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“It was huge, it was special and I knew it would be. I think looking back, especially now, it was probably not as appreciated as much or really taken in at the time from the supporters.

“I think now we look back and go wow! I speak to a lot of supporters and they say wow those days were some of the best days we’ll ever have.”

Thousands of Boro fans enjoyed their European tour which eventually ended in Eindhoven when the Teessiders were beaten by Spanish side Sevilla in the final.

Some of McClaren’s fondest memories came when mixing with travelling Boro fans who were lapping up the unique experience.

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When asked if one particular trip stood out, McClaren replies: “I think the Roma one because they were a huge team with a reputation in Europe.

“Just for our supporters to visit Rome. We went the night before and I remember walking out in the morning and strolling round Rome and bumping into Middlesbrough supporters having an espresso, cappuccino on the sidewalk.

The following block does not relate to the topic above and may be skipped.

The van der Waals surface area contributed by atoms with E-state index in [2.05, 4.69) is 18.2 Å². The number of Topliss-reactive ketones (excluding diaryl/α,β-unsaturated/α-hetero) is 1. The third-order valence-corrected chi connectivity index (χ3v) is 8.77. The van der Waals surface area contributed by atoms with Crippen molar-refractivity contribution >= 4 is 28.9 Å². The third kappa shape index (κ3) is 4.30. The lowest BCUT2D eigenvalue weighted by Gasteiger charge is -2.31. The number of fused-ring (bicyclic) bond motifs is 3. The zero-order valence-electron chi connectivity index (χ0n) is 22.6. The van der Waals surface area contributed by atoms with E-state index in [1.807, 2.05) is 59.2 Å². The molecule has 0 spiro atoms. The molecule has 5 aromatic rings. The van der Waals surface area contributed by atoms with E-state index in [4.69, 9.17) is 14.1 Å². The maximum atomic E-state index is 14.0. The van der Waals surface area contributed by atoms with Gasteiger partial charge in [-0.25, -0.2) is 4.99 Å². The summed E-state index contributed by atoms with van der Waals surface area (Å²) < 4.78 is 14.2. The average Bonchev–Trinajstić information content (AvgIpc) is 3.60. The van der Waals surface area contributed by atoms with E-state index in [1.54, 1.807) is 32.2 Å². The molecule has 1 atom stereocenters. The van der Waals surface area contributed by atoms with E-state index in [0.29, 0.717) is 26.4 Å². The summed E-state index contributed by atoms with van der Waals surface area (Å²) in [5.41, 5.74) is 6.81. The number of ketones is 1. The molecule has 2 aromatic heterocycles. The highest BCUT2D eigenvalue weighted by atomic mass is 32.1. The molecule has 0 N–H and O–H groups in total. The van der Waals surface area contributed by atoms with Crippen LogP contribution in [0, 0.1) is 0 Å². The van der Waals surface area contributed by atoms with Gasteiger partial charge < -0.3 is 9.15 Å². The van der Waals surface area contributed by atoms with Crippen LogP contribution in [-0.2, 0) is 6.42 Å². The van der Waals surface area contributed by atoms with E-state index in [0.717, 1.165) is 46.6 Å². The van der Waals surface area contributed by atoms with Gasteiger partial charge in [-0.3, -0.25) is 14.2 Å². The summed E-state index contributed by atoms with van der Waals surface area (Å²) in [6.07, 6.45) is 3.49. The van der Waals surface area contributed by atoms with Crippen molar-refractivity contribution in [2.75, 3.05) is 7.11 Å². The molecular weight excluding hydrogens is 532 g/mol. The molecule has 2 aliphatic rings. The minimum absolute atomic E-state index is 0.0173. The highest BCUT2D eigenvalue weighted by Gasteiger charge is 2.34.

“Winning the game and progressing was the stuff of dreams.”

Boro’s success inevitably had its challenges, though, not least trying to manage a big squad and accommodate four talented strikers in the shape of Mark Viduka, Jimmy Floyd Hasselbaink, Yakubu and Massimo Maccarone.

“Teams couldn’t handle the firepower that we had,” says McClaren when discussing the squad which Boro assembled with backing from chairman Steve Gibson.

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“I think the second year of Europe we really thought we’d gotten a hold of Europe. They didn’t like playing against Viduka and Hasselbaink, or Viduka and Yakubu, or Hasselbaink and Yakubu.

“Centre-backs didn’t like that, they weren’t used to that and it was a formula which certainly worked because they could handle the firepower up front that we had.

“If we hadn’t got into Europe, Steve wouldn’t have bought those players, that was the key to years four and five that I had at Middlesbrough with those goals that we had.

“Handling those players was probably the toughest assignment in football that I possibly had. To leave one of them out was a nightmare and sometimes I could only play one.

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Still, with Boro competing in several competitions, a large squad was essential to fight on multiple fronts.

“It helped that we also went to the FA Cup semi-final in that season so I think in total we played around 65 games so we needed a squad,” recalls McClaren. “That’s the only thing that enabled me to control that situation.

“They all wanted to play in the big games, that wasn’t possible. That was the difficulty when the big games came along knowing who to play.”

In the end that attacking firepower made all the difference as Boro achieved what no one thought was possible– not once but twice.